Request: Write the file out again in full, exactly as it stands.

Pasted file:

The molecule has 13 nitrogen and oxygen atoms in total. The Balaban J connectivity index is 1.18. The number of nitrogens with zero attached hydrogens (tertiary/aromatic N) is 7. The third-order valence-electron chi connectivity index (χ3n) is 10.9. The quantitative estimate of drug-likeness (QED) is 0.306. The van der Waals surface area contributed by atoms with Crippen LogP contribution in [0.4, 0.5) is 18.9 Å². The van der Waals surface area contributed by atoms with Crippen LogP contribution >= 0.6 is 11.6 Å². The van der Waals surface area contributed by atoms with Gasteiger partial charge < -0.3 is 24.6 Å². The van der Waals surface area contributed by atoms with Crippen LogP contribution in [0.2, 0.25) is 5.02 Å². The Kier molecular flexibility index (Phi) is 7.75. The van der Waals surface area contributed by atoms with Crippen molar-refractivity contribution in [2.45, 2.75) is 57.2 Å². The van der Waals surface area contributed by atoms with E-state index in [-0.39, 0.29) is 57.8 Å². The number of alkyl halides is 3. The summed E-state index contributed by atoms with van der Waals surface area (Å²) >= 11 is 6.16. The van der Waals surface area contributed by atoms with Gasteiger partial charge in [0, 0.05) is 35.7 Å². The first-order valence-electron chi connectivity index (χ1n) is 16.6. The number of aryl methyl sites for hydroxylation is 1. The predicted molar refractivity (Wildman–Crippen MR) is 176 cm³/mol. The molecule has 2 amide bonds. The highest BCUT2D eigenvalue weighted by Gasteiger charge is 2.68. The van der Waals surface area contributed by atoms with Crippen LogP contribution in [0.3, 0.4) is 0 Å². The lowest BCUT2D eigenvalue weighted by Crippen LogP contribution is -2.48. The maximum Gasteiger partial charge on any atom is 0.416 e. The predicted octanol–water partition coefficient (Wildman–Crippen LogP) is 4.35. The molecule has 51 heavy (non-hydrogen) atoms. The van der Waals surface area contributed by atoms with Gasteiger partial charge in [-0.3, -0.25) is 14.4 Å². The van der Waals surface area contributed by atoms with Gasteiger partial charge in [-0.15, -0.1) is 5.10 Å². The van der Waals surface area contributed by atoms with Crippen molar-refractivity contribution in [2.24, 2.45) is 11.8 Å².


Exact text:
The molecule has 13 nitrogen and oxygen atoms in total. The Balaban J connectivity index is 1.18. The number of nitrogens with zero attached hydrogens (tertiary/aromatic N) is 7. The third-order valence-electron chi connectivity index (χ3n) is 10.9. The quantitative estimate of drug-likeness (QED) is 0.306. The van der Waals surface area contributed by atoms with Crippen LogP contribution in [0.4, 0.5) is 18.9 Å². The van der Waals surface area contributed by atoms with Crippen LogP contribution >= 0.6 is 11.6 Å². The van der Waals surface area contributed by atoms with Gasteiger partial charge < -0.3 is 24.6 Å². The van der Waals surface area contributed by atoms with Crippen LogP contribution in [0.2, 0.25) is 5.02 Å². The Kier molecular flexibility index (Phi) is 7.75. The van der Waals surface area contributed by atoms with Crippen molar-refractivity contribution in [2.45, 2.75) is 57.2 Å². The van der Waals surface area contributed by atoms with E-state index in [-0.39, 0.29) is 57.8 Å². The number of alkyl halides is 3. The summed E-state index contributed by atoms with van der Waals surface area (Å²) >= 11 is 6.16. The van der Waals surface area contributed by atoms with Gasteiger partial charge in [0, 0.05) is 35.7 Å². The first-order valence-electron chi connectivity index (χ1n) is 16.6. The number of aryl methyl sites for hydroxylation is 1. The predicted molar refractivity (Wildman–Crippen MR) is 176 cm³/mol. The molecule has 2 amide bonds. The highest BCUT2D eigenvalue weighted by Gasteiger charge is 2.68. The van der Waals surface area contributed by atoms with Crippen LogP contribution in [0.3, 0.4) is 0 Å². The lowest BCUT2D eigenvalue weighted by Crippen LogP contribution is -2.48. The maximum Gasteiger partial charge on any atom is 0.416 e. The predicted octanol–water partition coefficient (Wildman–Crippen LogP) is 4.35. The molecule has 51 heavy (non-hydrogen) atoms. The van der Waals surface area contributed by atoms with Gasteiger partial charge in [-0.3, -0.25) is 14.4 Å². The van der Waals surface area contributed by atoms with Gasteiger partial charge in [-0.15, -0.1) is 5.10 Å². The van der Waals surface area contributed by atoms with Crippen molar-refractivity contribution in [2.24, 2.45) is 11.8 Å².